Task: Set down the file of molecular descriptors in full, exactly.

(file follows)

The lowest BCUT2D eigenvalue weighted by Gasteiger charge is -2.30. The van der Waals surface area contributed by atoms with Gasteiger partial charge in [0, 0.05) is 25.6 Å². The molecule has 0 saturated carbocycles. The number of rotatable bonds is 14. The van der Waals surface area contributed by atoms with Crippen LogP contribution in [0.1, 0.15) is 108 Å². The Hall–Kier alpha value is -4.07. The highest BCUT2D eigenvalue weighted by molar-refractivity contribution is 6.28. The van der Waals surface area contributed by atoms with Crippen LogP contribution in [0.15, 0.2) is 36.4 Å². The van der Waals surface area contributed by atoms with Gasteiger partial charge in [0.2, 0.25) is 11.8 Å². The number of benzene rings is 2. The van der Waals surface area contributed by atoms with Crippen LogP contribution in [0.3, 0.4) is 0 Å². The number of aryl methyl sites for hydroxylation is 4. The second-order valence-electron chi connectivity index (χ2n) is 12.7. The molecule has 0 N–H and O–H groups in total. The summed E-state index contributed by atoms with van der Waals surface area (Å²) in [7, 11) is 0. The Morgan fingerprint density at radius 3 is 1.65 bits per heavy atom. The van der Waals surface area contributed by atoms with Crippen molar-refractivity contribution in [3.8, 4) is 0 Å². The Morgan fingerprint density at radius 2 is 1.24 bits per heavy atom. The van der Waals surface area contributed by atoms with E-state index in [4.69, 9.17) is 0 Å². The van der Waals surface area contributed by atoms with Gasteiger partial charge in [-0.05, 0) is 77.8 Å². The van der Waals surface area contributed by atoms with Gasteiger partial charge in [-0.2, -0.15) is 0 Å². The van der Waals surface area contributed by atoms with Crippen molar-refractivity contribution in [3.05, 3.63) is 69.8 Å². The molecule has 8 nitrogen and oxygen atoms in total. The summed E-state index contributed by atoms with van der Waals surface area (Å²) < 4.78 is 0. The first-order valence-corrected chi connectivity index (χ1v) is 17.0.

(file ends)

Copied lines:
The lowest BCUT2D eigenvalue weighted by Gasteiger charge is -2.30. The van der Waals surface area contributed by atoms with Gasteiger partial charge in [0, 0.05) is 25.6 Å². The molecule has 0 saturated carbocycles. The number of rotatable bonds is 14. The van der Waals surface area contributed by atoms with Crippen LogP contribution in [0.1, 0.15) is 108 Å². The Hall–Kier alpha value is -4.07. The highest BCUT2D eigenvalue weighted by molar-refractivity contribution is 6.28. The van der Waals surface area contributed by atoms with Crippen LogP contribution in [0.15, 0.2) is 36.4 Å². The van der Waals surface area contributed by atoms with Gasteiger partial charge in [0.2, 0.25) is 11.8 Å². The number of benzene rings is 2. The van der Waals surface area contributed by atoms with Crippen LogP contribution in [0.3, 0.4) is 0 Å². The number of aryl methyl sites for hydroxylation is 4. The second-order valence-electron chi connectivity index (χ2n) is 12.7. The molecule has 0 N–H and O–H groups in total. The summed E-state index contributed by atoms with van der Waals surface area (Å²) in [7, 11) is 0. The Morgan fingerprint density at radius 3 is 1.65 bits per heavy atom. The van der Waals surface area contributed by atoms with Crippen molar-refractivity contribution in [3.8, 4) is 0 Å². The Morgan fingerprint density at radius 2 is 1.24 bits per heavy atom. The van der Waals surface area contributed by atoms with E-state index in [4.69, 9.17) is 0 Å². The van der Waals surface area contributed by atoms with Gasteiger partial charge in [-0.05, 0) is 77.8 Å². The van der Waals surface area contributed by atoms with Gasteiger partial charge in [-0.2, -0.15) is 0 Å². The van der Waals surface area contributed by atoms with Crippen molar-refractivity contribution in [3.05, 3.63) is 69.8 Å². The molecule has 8 nitrogen and oxygen atoms in total. The summed E-state index contributed by atoms with van der Waals surface area (Å²) < 4.78 is 0. The first-order valence-corrected chi connectivity index (χ1v) is 17.0.